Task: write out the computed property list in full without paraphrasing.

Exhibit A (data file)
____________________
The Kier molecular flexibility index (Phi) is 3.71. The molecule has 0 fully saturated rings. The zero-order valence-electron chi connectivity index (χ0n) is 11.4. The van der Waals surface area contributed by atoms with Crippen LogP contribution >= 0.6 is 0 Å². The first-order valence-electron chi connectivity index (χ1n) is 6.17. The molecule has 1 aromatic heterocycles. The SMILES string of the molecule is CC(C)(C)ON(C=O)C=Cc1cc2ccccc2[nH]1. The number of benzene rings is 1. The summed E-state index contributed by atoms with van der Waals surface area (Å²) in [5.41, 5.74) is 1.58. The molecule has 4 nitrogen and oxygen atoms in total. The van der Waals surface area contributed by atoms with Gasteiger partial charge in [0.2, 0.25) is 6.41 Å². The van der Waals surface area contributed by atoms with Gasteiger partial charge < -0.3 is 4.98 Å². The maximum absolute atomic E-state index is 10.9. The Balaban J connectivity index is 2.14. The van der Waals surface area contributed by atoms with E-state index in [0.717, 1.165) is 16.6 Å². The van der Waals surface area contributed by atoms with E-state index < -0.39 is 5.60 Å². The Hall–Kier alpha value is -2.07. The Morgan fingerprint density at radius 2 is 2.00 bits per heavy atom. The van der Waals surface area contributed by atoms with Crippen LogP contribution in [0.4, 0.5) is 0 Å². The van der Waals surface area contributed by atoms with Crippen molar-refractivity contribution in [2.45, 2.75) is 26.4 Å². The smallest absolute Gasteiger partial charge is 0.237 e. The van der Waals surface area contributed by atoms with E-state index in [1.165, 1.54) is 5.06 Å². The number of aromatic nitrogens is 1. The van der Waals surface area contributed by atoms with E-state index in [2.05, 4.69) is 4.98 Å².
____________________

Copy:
The Kier molecular flexibility index (Phi) is 3.71. The molecule has 0 fully saturated rings. The zero-order valence-electron chi connectivity index (χ0n) is 11.4. The van der Waals surface area contributed by atoms with Crippen LogP contribution >= 0.6 is 0 Å². The first-order valence-electron chi connectivity index (χ1n) is 6.17. The molecule has 1 aromatic heterocycles. The SMILES string of the molecule is CC(C)(C)ON(C=O)C=Cc1cc2ccccc2[nH]1. The number of benzene rings is 1. The summed E-state index contributed by atoms with van der Waals surface area (Å²) in [5.41, 5.74) is 1.58. The molecule has 4 nitrogen and oxygen atoms in total. The van der Waals surface area contributed by atoms with Gasteiger partial charge in [0.2, 0.25) is 6.41 Å². The van der Waals surface area contributed by atoms with Gasteiger partial charge < -0.3 is 4.98 Å². The maximum absolute atomic E-state index is 10.9. The Balaban J connectivity index is 2.14. The van der Waals surface area contributed by atoms with E-state index in [0.717, 1.165) is 16.6 Å². The van der Waals surface area contributed by atoms with E-state index < -0.39 is 5.60 Å². The Hall–Kier alpha value is -2.07. The Morgan fingerprint density at radius 2 is 2.00 bits per heavy atom. The van der Waals surface area contributed by atoms with Crippen LogP contribution in [0.4, 0.5) is 0 Å². The van der Waals surface area contributed by atoms with Crippen molar-refractivity contribution in [2.45, 2.75) is 26.4 Å². The smallest absolute Gasteiger partial charge is 0.237 e. The van der Waals surface area contributed by atoms with E-state index in [1.165, 1.54) is 5.06 Å². The number of aromatic nitrogens is 1. The van der Waals surface area contributed by atoms with E-state index in [2.05, 4.69) is 4.98 Å².